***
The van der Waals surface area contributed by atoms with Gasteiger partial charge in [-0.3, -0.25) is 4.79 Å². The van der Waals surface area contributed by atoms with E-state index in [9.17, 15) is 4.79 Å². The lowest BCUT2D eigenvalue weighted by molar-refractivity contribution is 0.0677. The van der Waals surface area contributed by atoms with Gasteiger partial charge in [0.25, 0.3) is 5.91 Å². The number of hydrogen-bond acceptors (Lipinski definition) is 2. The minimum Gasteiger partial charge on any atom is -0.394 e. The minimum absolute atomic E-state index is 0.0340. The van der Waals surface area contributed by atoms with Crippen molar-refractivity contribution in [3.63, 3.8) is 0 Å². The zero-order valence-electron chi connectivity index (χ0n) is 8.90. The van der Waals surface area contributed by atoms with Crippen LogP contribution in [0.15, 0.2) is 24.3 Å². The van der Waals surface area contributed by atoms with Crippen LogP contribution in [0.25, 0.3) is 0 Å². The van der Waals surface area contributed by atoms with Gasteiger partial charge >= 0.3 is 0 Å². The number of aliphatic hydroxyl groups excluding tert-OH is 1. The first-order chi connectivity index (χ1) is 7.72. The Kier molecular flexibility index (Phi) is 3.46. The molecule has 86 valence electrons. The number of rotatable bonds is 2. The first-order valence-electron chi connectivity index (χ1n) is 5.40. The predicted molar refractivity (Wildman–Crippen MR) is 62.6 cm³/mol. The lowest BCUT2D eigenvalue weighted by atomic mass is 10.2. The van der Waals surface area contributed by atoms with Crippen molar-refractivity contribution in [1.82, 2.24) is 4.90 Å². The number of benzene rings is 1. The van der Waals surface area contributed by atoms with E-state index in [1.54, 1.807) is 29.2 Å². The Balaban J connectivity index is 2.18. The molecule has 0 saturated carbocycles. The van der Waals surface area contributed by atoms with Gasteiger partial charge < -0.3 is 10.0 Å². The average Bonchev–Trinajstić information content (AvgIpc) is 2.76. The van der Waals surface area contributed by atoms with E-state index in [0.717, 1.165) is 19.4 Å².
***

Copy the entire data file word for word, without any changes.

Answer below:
The van der Waals surface area contributed by atoms with Gasteiger partial charge in [-0.3, -0.25) is 4.79 Å². The van der Waals surface area contributed by atoms with E-state index in [9.17, 15) is 4.79 Å². The lowest BCUT2D eigenvalue weighted by molar-refractivity contribution is 0.0677. The van der Waals surface area contributed by atoms with Gasteiger partial charge in [0.25, 0.3) is 5.91 Å². The number of hydrogen-bond acceptors (Lipinski definition) is 2. The minimum Gasteiger partial charge on any atom is -0.394 e. The minimum absolute atomic E-state index is 0.0340. The van der Waals surface area contributed by atoms with Crippen molar-refractivity contribution in [3.63, 3.8) is 0 Å². The zero-order valence-electron chi connectivity index (χ0n) is 8.90. The van der Waals surface area contributed by atoms with Crippen LogP contribution in [0.15, 0.2) is 24.3 Å². The van der Waals surface area contributed by atoms with Crippen LogP contribution in [0.25, 0.3) is 0 Å². The van der Waals surface area contributed by atoms with Gasteiger partial charge >= 0.3 is 0 Å². The number of aliphatic hydroxyl groups excluding tert-OH is 1. The first-order chi connectivity index (χ1) is 7.72. The Kier molecular flexibility index (Phi) is 3.46. The molecule has 86 valence electrons. The number of rotatable bonds is 2. The first-order valence-electron chi connectivity index (χ1n) is 5.40. The predicted molar refractivity (Wildman–Crippen MR) is 62.6 cm³/mol. The lowest BCUT2D eigenvalue weighted by atomic mass is 10.2. The van der Waals surface area contributed by atoms with Crippen molar-refractivity contribution in [1.82, 2.24) is 4.90 Å². The number of benzene rings is 1. The van der Waals surface area contributed by atoms with E-state index in [1.54, 1.807) is 29.2 Å². The Balaban J connectivity index is 2.18. The molecule has 0 saturated carbocycles. The van der Waals surface area contributed by atoms with Gasteiger partial charge < -0.3 is 10.0 Å². The average Bonchev–Trinajstić information content (AvgIpc) is 2.76. The van der Waals surface area contributed by atoms with E-state index in [0.717, 1.165) is 19.4 Å².